Winterizing your RV will not only save you a couple of bucks but will also introduce you to the whole water supply and drainage system in your second home. So next time if you occur a problem with your RV, you could even fix it by yourself.
While the plumbing system is the main concern when it comes to winterizing, you’ll need to take care of the interior and exterior as well. Since an RV is not only a vehicle but also a home, the winterizing checklist may be slightly bigger than what you’re used to with your daily driver.
It may seem difficult if you’re winterizing your RV for the first time, but don’t get discouraged. By following these winterizing tips, you’ll be sure to prepare your home on wheels for harsh winter months.
1. Drain the tanks
The first and foremost step to properly winterize your RV is draining all that water from tanks, faucets, and valves. You know what happens when the temperature goes under 32 degrees. Frozen water in pipes and tanks could easily damage and break your entire water supply and drainage system.
Start with draining the master RV hose. After the master, empty the fresh water drain. This one could be located on the base of the tank below the passenger’s door. Make sure to check the owner’s manual since every model and year has different drain locations.
After draining the holding tanks and fresh tanks, the third step is draining the water heater. Once you find it, remove the cover of the water heater and release the pressure in the tank by pulling the pressure relief valve.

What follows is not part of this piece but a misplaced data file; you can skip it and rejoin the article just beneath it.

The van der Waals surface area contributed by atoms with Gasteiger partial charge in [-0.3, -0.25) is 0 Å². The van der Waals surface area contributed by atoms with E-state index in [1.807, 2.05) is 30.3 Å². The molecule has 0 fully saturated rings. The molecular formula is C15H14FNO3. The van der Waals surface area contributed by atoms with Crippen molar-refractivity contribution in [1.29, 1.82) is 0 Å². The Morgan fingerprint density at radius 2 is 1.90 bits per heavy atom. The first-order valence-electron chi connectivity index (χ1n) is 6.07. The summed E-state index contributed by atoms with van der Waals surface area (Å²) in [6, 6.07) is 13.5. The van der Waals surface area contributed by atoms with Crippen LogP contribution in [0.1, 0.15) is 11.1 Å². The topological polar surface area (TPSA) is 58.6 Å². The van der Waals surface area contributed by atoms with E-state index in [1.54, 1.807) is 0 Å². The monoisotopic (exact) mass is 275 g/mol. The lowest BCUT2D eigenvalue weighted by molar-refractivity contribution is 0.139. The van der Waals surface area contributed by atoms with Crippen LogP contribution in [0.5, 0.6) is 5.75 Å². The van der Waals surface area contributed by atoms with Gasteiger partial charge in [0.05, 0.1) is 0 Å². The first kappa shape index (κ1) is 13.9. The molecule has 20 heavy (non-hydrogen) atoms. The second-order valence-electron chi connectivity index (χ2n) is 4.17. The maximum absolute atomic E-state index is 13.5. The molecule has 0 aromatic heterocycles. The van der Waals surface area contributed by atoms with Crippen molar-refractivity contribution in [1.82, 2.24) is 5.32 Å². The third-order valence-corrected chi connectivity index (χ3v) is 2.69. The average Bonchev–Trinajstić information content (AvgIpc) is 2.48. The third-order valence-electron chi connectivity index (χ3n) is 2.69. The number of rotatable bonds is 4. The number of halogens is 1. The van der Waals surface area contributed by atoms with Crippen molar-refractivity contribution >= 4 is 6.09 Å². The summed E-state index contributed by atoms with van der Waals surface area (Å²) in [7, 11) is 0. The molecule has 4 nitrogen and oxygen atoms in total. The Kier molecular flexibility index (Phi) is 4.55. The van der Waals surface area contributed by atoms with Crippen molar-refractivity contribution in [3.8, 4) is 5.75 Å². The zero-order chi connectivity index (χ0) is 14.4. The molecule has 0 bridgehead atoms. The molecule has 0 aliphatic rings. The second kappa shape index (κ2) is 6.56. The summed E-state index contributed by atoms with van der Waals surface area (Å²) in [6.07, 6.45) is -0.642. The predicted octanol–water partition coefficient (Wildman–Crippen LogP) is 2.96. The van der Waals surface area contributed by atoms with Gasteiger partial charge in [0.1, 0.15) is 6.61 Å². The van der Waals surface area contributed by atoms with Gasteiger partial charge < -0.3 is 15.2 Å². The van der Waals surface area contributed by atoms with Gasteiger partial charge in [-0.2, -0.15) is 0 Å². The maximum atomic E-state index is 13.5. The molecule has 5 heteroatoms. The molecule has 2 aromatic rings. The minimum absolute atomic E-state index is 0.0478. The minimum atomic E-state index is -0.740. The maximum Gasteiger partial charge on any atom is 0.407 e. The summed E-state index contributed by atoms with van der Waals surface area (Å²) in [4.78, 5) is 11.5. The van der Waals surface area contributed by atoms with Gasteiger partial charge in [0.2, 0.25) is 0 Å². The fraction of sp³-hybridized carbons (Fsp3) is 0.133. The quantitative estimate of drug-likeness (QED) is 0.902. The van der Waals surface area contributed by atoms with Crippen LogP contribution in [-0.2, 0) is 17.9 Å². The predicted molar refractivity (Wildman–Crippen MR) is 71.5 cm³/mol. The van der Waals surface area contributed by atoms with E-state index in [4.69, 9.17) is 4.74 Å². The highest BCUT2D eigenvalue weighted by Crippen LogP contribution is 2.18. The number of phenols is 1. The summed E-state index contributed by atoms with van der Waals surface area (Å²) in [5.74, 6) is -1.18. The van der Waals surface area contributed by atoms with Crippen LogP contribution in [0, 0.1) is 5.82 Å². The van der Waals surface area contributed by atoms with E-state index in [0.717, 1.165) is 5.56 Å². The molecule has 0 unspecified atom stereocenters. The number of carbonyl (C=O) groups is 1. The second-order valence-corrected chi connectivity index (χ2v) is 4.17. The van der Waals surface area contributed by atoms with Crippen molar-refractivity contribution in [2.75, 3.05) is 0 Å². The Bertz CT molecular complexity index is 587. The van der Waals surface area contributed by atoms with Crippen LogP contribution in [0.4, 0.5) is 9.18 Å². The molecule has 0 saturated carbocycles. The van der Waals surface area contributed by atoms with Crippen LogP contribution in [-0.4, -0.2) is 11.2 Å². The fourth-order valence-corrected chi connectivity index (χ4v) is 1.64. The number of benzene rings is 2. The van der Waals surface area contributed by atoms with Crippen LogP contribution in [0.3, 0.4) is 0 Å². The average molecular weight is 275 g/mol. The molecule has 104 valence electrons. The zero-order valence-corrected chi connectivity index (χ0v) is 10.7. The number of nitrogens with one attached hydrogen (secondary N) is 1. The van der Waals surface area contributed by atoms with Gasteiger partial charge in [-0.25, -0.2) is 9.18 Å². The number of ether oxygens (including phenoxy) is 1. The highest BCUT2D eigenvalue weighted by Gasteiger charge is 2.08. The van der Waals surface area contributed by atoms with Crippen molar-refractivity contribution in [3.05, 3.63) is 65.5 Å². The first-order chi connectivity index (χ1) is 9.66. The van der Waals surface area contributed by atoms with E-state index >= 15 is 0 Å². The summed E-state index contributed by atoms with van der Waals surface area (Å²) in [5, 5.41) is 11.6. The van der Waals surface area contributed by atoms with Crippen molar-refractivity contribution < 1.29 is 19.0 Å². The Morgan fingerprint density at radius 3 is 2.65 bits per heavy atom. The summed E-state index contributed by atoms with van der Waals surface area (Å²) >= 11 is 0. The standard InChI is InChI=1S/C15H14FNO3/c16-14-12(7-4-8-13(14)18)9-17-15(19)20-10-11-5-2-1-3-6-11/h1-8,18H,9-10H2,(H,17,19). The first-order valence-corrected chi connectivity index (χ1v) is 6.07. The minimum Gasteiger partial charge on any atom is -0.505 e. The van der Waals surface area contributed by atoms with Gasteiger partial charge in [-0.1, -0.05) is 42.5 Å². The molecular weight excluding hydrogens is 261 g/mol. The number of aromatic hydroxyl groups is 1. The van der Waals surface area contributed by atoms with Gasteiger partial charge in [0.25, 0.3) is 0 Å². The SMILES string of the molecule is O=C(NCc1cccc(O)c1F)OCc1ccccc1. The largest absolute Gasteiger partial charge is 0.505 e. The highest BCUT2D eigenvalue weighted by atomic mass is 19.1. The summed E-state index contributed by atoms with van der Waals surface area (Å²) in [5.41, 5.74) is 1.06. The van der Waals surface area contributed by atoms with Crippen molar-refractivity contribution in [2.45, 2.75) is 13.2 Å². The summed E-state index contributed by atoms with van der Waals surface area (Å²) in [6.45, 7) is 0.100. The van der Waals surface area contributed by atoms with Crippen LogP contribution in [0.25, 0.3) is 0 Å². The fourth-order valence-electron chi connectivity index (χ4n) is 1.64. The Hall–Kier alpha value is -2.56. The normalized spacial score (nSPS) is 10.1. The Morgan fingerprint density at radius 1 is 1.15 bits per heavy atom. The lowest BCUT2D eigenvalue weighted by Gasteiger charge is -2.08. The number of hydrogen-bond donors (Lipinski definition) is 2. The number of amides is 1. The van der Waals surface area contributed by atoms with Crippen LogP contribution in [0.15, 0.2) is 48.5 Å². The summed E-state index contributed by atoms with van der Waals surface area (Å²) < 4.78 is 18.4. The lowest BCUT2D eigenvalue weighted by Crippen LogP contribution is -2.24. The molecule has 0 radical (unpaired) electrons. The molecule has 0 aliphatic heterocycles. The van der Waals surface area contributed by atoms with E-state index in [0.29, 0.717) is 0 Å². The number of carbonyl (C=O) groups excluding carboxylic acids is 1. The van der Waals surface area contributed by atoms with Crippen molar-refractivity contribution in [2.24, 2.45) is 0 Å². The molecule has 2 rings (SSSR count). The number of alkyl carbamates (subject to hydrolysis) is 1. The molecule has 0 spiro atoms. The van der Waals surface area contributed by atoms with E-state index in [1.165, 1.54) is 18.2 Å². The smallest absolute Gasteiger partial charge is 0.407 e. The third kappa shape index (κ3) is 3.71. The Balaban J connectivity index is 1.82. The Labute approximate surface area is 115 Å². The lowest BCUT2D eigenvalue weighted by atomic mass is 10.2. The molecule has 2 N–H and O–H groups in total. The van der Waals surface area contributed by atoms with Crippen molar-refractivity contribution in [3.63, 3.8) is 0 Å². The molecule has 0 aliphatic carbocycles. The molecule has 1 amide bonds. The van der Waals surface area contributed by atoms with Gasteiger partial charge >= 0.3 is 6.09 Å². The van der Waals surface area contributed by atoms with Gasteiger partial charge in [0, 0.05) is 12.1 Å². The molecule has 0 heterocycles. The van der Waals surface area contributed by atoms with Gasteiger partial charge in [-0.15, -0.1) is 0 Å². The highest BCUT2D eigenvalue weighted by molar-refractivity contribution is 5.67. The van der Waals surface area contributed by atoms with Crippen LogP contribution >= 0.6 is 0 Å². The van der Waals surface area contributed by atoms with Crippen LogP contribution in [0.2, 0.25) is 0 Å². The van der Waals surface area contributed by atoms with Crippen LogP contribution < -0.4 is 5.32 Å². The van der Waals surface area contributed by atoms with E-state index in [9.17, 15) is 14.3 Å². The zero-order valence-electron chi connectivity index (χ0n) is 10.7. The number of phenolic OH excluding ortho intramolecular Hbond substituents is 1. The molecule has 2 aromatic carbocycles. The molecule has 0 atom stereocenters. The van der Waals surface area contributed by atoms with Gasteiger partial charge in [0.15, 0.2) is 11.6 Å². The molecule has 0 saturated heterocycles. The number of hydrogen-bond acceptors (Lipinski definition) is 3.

On the base, you’ll find the drain or the anode rod. You’ll need a wrench to open it and release all the water from the tank. Don’t worry if there’s some white sediment in the water. That is normal because of calcium and other minerals found in hard water.
2. Use air pressure to remove the remaining water from the tank
Connect the pressure regulator to the city hookup. It’s important not to exceed 40 PSI since it can damage the system.
Connect it for the first time to drain all the remaining water from the water heater. Make sure the water heater (anode rod) is open at this point.
Now you can release it and continue onto the next step. However, make sure to leave everything as is. You’ll need to repeat this process in the fourth step.
3. Bypass the water heater
This step is essential for both draining water and introducing the antifreeze. If you skip this step, you would waste as much as five times more antifreeze liquid.
On some newer RVs, this process is as simple as turning the valve to “bypass.” If you don’t have this labeled, you’ll need to figure out where the valve is located. The manual for your particular model will help you with this since valves do vary.
The bypass valve is usually located in the middle – between the hot and cold water valve. First, you need to close both, hot and cold water inlet. The valves are open when they are inline with the hose.
Next, open the bypass loop which will allow the air pressure and water to bypass the tank so you could blow the rest of the system without losing air through a big water heater tank.
It is the same with pouring antifreeze – like this you will bypass the (empty) water heater tank and preserve the remaining system.
4. Remove water from pipes and faucets with air pressure
Reapply the air pressure in the water system as in step 2.
Now go to every faucet in the RV and open both, hot and cold water to drain all remaining water. Make sure to blow everything where you have water – bathroom and kitchen faucet, toilet flush, outside shower, etc.